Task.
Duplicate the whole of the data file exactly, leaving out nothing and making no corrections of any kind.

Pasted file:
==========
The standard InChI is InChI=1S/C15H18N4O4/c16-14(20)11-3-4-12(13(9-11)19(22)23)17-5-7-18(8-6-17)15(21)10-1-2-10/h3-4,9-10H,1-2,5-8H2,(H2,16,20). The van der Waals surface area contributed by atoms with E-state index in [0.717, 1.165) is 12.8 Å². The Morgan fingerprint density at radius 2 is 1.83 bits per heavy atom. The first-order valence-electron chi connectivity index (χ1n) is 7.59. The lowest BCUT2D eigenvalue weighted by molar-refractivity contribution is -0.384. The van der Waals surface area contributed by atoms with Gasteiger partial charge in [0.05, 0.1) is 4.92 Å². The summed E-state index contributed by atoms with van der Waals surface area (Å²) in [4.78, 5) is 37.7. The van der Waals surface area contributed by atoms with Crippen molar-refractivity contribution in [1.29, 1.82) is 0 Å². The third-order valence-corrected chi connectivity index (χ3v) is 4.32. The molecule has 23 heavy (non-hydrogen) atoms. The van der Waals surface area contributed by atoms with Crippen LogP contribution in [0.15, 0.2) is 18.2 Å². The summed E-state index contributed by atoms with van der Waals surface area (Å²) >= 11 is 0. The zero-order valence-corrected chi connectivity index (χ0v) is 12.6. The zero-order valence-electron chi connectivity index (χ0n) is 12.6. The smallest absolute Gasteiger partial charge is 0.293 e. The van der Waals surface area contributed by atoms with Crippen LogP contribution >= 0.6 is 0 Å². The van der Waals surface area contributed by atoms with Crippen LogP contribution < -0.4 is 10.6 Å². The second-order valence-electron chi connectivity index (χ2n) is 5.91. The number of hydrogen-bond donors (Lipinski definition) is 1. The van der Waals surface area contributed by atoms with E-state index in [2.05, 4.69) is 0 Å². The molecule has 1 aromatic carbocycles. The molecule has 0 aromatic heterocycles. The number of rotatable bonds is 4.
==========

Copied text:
The standard InChI is InChI=1S/C15H18N4O4/c16-14(20)11-3-4-12(13(9-11)19(22)23)17-5-7-18(8-6-17)15(21)10-1-2-10/h3-4,9-10H,1-2,5-8H2,(H2,16,20). The van der Waals surface area contributed by atoms with E-state index in [0.717, 1.165) is 12.8 Å². The Morgan fingerprint density at radius 2 is 1.83 bits per heavy atom. The first-order valence-electron chi connectivity index (χ1n) is 7.59. The lowest BCUT2D eigenvalue weighted by molar-refractivity contribution is -0.384. The van der Waals surface area contributed by atoms with Gasteiger partial charge in [0.05, 0.1) is 4.92 Å². The summed E-state index contributed by atoms with van der Waals surface area (Å²) in [4.78, 5) is 37.7. The van der Waals surface area contributed by atoms with Crippen molar-refractivity contribution in [1.29, 1.82) is 0 Å². The third-order valence-corrected chi connectivity index (χ3v) is 4.32. The molecule has 23 heavy (non-hydrogen) atoms. The van der Waals surface area contributed by atoms with Crippen LogP contribution in [0.15, 0.2) is 18.2 Å². The summed E-state index contributed by atoms with van der Waals surface area (Å²) >= 11 is 0. The zero-order valence-corrected chi connectivity index (χ0v) is 12.6. The zero-order valence-electron chi connectivity index (χ0n) is 12.6. The smallest absolute Gasteiger partial charge is 0.293 e. The van der Waals surface area contributed by atoms with Crippen LogP contribution >= 0.6 is 0 Å². The van der Waals surface area contributed by atoms with Crippen LogP contribution < -0.4 is 10.6 Å². The second-order valence-electron chi connectivity index (χ2n) is 5.91. The number of hydrogen-bond donors (Lipinski definition) is 1. The van der Waals surface area contributed by atoms with E-state index in [2.05, 4.69) is 0 Å². The molecule has 1 aromatic carbocycles. The molecule has 0 aromatic heterocycles. The number of rotatable bonds is 4.